The tsunami of 17 July 2006 index: Tsunami ... is the Mediterranean at risk? The situation in the Mediterranean

The alarm system in the Pacific

The Pacific Tsunami Warning Center (PTWC) is the operational centre of the Tsunami Warning System in the Pacific (PTWS). Its headquarters are in Hawaii. The PTWS has 150 seismic stations located all round the world and receives signals from about 100 stations that measure variations in the sea level. The system sends information and warning messages to authorised centres in countries on the Pacific coast. As well as the PTWC there are other warning centres such as the West Coast/Alaska Tsunami Warning Center in the USA, the Sistema Nacional de Alarma de Maremotos in Chile, the Japan Meteorological Agency’s centre in Japan and the Yuzhno-Sakhalinsk Tsunami Warning Center in Russia.

Fig. 1: A tsunami monitoring system off the coast of Alaska. The buoy transmits to a satellite the signal coming from a system positioned on the sea bed, which records variations in pressure.
(Credit: Deep-ocean Assessment and Reporting of Tsunamis - NOAA)

When the seismic stations of the network record an earthquake of a certain magnitude, with an epicentre in the area of the Pacific, the PTWC is put on the alert. If the magnitude is between 6.5 and 7.5 an information bulletin is issued to member countries. If the magnitude is more than 7.5, an alert bulletin is issued advising of the possibility that a tsunami has occurred, and those countries in reach of the tsunami in the first 6 hours are put on a state of alarm. In an alert situation, data from the the tide-gauges are continuously checked. If the sensors record the presence a tsunami, a bulletin confirming the alarm is sent. If the analysis of the data transmitted in real time to the PTWC indicates that the tsunami is transoceanic, the bulletin is extended to the entire Pacific. The state of alert lasts until the danger is over.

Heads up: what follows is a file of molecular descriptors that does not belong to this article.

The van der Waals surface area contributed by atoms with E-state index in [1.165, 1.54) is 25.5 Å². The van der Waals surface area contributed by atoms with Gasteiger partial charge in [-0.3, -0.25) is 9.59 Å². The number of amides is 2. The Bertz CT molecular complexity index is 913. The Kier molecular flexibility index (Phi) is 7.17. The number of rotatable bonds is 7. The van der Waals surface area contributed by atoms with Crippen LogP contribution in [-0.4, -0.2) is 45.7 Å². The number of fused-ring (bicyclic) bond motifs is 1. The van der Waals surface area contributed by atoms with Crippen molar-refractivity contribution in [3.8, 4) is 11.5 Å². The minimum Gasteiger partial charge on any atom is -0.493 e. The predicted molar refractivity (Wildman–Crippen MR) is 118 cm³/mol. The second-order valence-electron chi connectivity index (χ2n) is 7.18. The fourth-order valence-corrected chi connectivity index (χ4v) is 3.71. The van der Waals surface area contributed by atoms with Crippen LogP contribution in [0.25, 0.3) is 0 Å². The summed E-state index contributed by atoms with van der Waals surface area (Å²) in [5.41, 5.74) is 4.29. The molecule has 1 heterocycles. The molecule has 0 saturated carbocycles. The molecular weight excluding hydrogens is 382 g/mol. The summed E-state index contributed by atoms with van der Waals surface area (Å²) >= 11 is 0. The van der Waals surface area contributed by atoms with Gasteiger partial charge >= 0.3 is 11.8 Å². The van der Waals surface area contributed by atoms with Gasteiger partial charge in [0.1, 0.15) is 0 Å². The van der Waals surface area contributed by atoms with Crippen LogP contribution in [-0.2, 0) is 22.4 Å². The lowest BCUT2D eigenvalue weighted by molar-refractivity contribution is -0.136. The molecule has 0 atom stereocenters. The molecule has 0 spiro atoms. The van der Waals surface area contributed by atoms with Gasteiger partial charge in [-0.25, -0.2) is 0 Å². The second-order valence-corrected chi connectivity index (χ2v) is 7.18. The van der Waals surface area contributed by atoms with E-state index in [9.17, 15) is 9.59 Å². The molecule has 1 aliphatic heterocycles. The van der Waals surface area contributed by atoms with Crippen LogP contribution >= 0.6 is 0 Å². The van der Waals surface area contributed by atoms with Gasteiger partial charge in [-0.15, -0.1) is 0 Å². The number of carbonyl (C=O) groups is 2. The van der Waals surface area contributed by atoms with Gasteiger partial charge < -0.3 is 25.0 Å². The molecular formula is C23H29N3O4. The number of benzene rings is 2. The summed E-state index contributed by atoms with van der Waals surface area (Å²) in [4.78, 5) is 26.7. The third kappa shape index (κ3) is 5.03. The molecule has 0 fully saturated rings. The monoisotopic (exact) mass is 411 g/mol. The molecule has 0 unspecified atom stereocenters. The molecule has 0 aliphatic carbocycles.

Fig. 2: A DART instrument. A pressure recorder is positioned on the sea bed and with an acoustic channel it sends data to the buoy linked to it. Then, the buoy sends the signals to the data acquisition centres.
(Credit: Deep-ocean Assessment and Reporting of Tsunamis - NOAA)

As we have already mentioned, a tsunami alarm system consists of a seismic network which picks up earthquakes that could possibly generate a tsunami, of a network of oceanographic stations and of a data analysis centre. Apart from stations such as tidi-gauges installed near the coast, the marine monitoring system can also use stations offshore. The stations, such as the DART system (Deep-ocean Assessment and Reporting of Tsunamis) shown in Figures 1 and 2, are made up of a bottom pressure recorder positioned on the sea bed and a buoy on the sea surface; at set intervals, the sensor takes the pressure and sends the data acoustically to the buoy, which is connected by satellite to the control centre. When an alarm situation is detected the system increases the frequency of data sampling until the subsequent alarm-over signal.

The Webweavers: Last modified Tue, 1 Aug 2006 14:30:08 GMT